High Noon: Masters of Cinema (1952)
Thursday 12th December 2019
One of the most treasured Hollywood classics, and one of the most influential and iconic Westerns ever made, High Noon remains a powerful study of heroism, and the tension between the individual and the society around him. One of the best films by director Fred Zinnemann (From Here to Eternity) -- and produced by Stanley Kramer -- High Noon is riveting entertainment and an acknowledged American masterpiece, yet one with surprisingly tumultuous roots.
In his Oscar-winning performance, Gary Cooper stars as small town Marshal Will Kane, preparing to retire and leave town with his young bride Amy (Grace Kelly). However, plans are derailed with the impending arrival of outlaw Frank and his brutal gang.
Unfolding in real time, High Noon follows Will as he futilely tries to assemble a posse with the reluctant townspeople, who want Will to forget about a conflict -- as does Amy, a Quaker pacifist who just wants to avoid violence. But as high noon approaches, Will realises he must do the moral thing... with or without help.
High Noon: Masters of Cinema is released on Blu-ray 2nd March 2020 from Eureka Entertainment.
- 4K Digital Restoration
- Optional English subtitles for the deaf and hard-of-hearing
- Exclusive audio commentary by historian Glenn Frankel, author of High Noon: The Hollywood Blacklist and the Making of an American Classic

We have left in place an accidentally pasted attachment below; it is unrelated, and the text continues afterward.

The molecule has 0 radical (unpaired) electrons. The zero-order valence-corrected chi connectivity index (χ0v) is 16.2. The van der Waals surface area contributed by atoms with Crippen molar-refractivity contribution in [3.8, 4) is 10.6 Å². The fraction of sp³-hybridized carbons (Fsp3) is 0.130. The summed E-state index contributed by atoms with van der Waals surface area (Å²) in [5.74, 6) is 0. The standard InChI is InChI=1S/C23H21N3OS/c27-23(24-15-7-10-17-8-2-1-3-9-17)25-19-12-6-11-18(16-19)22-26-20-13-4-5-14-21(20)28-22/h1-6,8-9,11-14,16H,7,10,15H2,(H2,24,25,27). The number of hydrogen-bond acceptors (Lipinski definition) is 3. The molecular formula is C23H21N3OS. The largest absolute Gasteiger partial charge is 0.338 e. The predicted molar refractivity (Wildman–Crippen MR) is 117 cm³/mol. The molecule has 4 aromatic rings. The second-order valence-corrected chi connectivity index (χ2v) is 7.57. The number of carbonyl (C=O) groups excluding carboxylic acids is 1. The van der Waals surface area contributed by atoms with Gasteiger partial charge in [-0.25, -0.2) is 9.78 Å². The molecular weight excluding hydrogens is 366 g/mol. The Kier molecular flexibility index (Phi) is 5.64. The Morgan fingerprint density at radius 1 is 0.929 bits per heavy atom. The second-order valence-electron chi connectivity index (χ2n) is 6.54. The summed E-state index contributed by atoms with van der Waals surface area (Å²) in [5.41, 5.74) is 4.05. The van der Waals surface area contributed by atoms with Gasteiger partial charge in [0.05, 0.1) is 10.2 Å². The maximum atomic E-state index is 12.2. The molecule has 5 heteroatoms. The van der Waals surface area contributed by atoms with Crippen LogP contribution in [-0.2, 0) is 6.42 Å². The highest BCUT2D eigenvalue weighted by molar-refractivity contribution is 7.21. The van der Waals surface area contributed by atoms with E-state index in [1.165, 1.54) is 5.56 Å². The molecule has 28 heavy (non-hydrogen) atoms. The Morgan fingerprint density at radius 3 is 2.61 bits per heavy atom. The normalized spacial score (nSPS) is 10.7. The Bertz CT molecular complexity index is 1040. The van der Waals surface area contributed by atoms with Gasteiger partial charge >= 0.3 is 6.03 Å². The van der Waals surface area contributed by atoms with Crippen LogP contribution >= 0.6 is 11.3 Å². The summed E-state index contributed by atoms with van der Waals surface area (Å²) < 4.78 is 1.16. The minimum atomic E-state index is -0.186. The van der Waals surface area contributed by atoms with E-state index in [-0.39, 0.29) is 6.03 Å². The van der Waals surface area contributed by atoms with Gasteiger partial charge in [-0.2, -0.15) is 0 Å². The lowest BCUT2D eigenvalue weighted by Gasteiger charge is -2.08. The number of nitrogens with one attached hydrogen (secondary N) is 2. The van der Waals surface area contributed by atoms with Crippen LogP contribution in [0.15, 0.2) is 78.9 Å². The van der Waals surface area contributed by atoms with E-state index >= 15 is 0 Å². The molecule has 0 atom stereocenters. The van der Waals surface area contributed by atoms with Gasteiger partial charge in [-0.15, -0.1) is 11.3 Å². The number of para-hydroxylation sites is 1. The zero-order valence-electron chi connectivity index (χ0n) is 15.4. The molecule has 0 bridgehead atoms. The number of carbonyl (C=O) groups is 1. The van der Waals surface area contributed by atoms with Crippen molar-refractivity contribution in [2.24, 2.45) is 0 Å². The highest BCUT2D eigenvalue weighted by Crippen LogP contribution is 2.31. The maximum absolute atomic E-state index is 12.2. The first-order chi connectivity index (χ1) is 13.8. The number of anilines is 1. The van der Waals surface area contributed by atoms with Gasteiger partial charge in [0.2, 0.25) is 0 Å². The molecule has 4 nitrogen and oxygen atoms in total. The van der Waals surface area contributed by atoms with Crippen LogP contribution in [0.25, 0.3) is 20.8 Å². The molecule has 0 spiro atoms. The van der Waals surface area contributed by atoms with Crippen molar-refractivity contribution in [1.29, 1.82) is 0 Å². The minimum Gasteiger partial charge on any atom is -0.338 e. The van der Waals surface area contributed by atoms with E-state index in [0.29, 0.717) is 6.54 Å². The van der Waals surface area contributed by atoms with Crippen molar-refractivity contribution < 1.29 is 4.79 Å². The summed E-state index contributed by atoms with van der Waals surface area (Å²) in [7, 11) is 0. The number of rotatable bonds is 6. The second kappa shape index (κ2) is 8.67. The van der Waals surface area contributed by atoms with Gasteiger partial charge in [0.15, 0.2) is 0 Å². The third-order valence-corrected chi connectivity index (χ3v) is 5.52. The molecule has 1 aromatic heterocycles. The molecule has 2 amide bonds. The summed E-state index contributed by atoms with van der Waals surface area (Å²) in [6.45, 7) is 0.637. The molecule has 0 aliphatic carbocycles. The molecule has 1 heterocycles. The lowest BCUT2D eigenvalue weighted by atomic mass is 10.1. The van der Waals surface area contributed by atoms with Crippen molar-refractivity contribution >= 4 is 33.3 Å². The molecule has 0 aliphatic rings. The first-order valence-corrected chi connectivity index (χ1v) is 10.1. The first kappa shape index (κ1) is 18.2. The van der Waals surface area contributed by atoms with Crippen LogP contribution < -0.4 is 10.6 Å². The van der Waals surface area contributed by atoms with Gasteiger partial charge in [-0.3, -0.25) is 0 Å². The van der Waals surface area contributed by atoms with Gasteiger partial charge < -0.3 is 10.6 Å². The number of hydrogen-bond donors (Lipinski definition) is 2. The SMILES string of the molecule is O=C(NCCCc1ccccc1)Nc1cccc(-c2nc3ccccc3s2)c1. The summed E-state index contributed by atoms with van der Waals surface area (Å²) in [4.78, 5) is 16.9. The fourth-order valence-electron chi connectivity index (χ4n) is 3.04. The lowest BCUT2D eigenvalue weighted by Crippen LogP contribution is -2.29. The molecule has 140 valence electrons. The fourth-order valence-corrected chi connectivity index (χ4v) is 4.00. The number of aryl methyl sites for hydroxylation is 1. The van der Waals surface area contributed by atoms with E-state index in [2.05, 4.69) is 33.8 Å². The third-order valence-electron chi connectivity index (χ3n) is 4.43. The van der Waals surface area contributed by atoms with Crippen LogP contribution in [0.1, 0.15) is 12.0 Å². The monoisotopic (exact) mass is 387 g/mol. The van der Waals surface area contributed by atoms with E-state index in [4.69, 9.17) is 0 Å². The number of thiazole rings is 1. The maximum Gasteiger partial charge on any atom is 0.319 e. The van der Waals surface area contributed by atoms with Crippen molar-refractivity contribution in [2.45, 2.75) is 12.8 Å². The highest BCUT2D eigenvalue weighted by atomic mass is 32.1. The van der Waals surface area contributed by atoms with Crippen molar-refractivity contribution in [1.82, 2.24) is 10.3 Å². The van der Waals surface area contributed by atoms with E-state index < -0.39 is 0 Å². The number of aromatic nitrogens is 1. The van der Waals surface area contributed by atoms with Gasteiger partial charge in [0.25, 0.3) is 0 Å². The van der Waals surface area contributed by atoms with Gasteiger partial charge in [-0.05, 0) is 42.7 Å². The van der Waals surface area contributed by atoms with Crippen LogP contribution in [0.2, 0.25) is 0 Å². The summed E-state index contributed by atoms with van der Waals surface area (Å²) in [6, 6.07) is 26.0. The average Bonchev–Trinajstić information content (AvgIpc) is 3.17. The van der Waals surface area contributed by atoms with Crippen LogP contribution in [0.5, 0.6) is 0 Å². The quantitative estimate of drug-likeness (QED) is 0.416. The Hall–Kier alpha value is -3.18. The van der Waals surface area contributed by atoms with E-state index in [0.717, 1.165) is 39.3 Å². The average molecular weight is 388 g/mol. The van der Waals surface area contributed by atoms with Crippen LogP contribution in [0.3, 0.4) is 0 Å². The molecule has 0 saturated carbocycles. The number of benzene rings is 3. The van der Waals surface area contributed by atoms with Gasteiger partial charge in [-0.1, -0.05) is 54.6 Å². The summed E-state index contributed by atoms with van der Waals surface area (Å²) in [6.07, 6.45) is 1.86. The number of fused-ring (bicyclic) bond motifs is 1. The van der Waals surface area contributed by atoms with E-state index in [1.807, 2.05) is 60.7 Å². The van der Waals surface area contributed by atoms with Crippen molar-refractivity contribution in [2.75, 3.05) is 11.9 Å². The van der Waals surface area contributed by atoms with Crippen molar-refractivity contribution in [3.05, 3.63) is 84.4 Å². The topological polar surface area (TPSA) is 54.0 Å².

- Exclusive audio commentary by western authority Stephen Prince
- Video interview with film historian Neil Sinyard, author of Fred Zinnemann: Films of Character and Conscience
- A 1969 audio interview with writer Carl Foreman from the National Film Theatre in London
- The Making of 'High Noon' [22 mins] - a documentary on the making of the film
- Inside 'High Noon' [47 mins] and Behind 'High Noon' [10 mins] - two video pieces on the making and context of the film
- Theatrical Trailer
- A collector's booklet featuring an essay by Philip Kemp; two archival pieces on the film by critic Richard Combs, including an analysis of the film's timekeeping; and On The Wayne, an article by Carl Foreman originally published in Punch Magazine in 1974
Please note - Disc special features are subject to change, may differ from format to format and/or may differ from region to region.